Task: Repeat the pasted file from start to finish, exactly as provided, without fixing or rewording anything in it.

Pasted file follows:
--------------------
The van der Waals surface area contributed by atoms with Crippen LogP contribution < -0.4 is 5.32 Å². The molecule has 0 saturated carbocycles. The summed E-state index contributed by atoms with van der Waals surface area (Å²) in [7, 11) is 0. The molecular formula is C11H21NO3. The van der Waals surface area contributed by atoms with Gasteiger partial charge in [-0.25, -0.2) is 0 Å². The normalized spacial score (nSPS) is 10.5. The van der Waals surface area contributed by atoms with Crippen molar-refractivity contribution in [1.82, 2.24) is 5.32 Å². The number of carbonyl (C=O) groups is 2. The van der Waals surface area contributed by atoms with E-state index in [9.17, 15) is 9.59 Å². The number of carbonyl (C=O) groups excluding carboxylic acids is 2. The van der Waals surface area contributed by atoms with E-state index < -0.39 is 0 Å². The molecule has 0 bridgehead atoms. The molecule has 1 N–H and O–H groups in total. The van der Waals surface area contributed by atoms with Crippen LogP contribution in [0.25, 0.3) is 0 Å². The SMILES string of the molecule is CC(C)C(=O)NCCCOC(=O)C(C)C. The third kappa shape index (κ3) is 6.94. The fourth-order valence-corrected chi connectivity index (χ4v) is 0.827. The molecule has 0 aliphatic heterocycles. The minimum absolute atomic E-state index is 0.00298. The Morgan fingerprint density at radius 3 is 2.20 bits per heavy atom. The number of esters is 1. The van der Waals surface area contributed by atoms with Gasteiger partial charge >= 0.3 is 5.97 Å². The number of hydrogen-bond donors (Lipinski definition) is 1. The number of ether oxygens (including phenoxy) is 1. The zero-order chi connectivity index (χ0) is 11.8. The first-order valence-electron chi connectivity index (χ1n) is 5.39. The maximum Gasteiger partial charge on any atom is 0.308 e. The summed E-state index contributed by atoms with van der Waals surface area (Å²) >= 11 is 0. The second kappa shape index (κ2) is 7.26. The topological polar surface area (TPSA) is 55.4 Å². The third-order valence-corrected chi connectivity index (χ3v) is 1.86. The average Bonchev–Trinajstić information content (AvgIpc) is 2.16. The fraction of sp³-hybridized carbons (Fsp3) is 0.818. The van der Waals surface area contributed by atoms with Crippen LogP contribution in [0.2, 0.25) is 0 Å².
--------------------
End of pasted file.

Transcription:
The van der Waals surface area contributed by atoms with Crippen LogP contribution < -0.4 is 5.32 Å². The molecule has 0 saturated carbocycles. The summed E-state index contributed by atoms with van der Waals surface area (Å²) in [7, 11) is 0. The molecular formula is C11H21NO3. The van der Waals surface area contributed by atoms with Gasteiger partial charge in [-0.25, -0.2) is 0 Å². The normalized spacial score (nSPS) is 10.5. The van der Waals surface area contributed by atoms with Crippen molar-refractivity contribution in [1.82, 2.24) is 5.32 Å². The number of carbonyl (C=O) groups is 2. The van der Waals surface area contributed by atoms with E-state index in [9.17, 15) is 9.59 Å². The number of carbonyl (C=O) groups excluding carboxylic acids is 2. The van der Waals surface area contributed by atoms with E-state index < -0.39 is 0 Å². The molecule has 0 bridgehead atoms. The molecule has 1 N–H and O–H groups in total. The van der Waals surface area contributed by atoms with Crippen LogP contribution in [0.25, 0.3) is 0 Å². The SMILES string of the molecule is CC(C)C(=O)NCCCOC(=O)C(C)C. The third kappa shape index (κ3) is 6.94. The fourth-order valence-corrected chi connectivity index (χ4v) is 0.827. The molecule has 0 aliphatic heterocycles. The minimum absolute atomic E-state index is 0.00298. The Morgan fingerprint density at radius 3 is 2.20 bits per heavy atom. The number of esters is 1. The van der Waals surface area contributed by atoms with Gasteiger partial charge >= 0.3 is 5.97 Å². The number of hydrogen-bond donors (Lipinski definition) is 1. The number of ether oxygens (including phenoxy) is 1. The zero-order chi connectivity index (χ0) is 11.8. The first-order valence-electron chi connectivity index (χ1n) is 5.39. The maximum Gasteiger partial charge on any atom is 0.308 e. The summed E-state index contributed by atoms with van der Waals surface area (Å²) >= 11 is 0. The second kappa shape index (κ2) is 7.26. The topological polar surface area (TPSA) is 55.4 Å². The third-order valence-corrected chi connectivity index (χ3v) is 1.86. The average Bonchev–Trinajstić information content (AvgIpc) is 2.16. The fraction of sp³-hybridized carbons (Fsp3) is 0.818. The van der Waals surface area contributed by atoms with Crippen LogP contribution in [0.2, 0.25) is 0 Å².